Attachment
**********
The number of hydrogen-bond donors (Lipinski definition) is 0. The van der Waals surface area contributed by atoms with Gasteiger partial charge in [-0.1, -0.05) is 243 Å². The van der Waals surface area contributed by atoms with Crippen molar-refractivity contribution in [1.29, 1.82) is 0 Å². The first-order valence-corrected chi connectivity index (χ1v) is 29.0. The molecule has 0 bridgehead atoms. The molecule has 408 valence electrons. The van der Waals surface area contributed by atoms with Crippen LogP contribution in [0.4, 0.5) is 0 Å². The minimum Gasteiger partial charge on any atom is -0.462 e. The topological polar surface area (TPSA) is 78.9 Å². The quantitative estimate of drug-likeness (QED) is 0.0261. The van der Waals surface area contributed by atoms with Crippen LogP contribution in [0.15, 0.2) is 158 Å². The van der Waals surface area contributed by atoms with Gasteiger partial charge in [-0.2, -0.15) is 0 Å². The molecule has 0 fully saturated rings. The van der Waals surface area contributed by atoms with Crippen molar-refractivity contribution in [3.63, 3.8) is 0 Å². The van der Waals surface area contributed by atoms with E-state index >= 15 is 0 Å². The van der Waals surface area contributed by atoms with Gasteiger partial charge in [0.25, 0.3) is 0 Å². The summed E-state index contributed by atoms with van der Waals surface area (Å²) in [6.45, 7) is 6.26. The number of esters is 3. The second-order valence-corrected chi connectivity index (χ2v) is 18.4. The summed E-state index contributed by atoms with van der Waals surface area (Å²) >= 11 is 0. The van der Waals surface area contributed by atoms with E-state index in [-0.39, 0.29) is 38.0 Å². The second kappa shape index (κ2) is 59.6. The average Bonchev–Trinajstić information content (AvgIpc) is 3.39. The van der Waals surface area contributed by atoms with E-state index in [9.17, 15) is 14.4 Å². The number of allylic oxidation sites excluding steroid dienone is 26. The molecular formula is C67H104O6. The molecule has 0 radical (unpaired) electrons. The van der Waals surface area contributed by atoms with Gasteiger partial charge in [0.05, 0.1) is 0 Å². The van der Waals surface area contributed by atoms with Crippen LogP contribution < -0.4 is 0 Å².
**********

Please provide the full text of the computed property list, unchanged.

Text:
The number of hydrogen-bond donors (Lipinski definition) is 0. The van der Waals surface area contributed by atoms with Gasteiger partial charge in [-0.1, -0.05) is 243 Å². The van der Waals surface area contributed by atoms with Crippen molar-refractivity contribution in [1.29, 1.82) is 0 Å². The first-order valence-corrected chi connectivity index (χ1v) is 29.0. The molecule has 0 bridgehead atoms. The molecule has 408 valence electrons. The van der Waals surface area contributed by atoms with Crippen LogP contribution in [0.4, 0.5) is 0 Å². The minimum Gasteiger partial charge on any atom is -0.462 e. The topological polar surface area (TPSA) is 78.9 Å². The quantitative estimate of drug-likeness (QED) is 0.0261. The van der Waals surface area contributed by atoms with Crippen LogP contribution in [0.15, 0.2) is 158 Å². The van der Waals surface area contributed by atoms with Gasteiger partial charge in [-0.2, -0.15) is 0 Å². The molecule has 0 fully saturated rings. The van der Waals surface area contributed by atoms with Crippen molar-refractivity contribution in [3.63, 3.8) is 0 Å². The van der Waals surface area contributed by atoms with E-state index >= 15 is 0 Å². The van der Waals surface area contributed by atoms with Gasteiger partial charge in [0.25, 0.3) is 0 Å². The summed E-state index contributed by atoms with van der Waals surface area (Å²) in [6.45, 7) is 6.26. The number of esters is 3. The second-order valence-corrected chi connectivity index (χ2v) is 18.4. The summed E-state index contributed by atoms with van der Waals surface area (Å²) >= 11 is 0. The van der Waals surface area contributed by atoms with E-state index in [-0.39, 0.29) is 38.0 Å². The second kappa shape index (κ2) is 59.6. The average Bonchev–Trinajstić information content (AvgIpc) is 3.39. The van der Waals surface area contributed by atoms with E-state index in [9.17, 15) is 14.4 Å². The number of allylic oxidation sites excluding steroid dienone is 26. The molecular formula is C67H104O6. The molecule has 0 radical (unpaired) electrons. The van der Waals surface area contributed by atoms with Gasteiger partial charge in [0.05, 0.1) is 0 Å². The van der Waals surface area contributed by atoms with Crippen LogP contribution < -0.4 is 0 Å².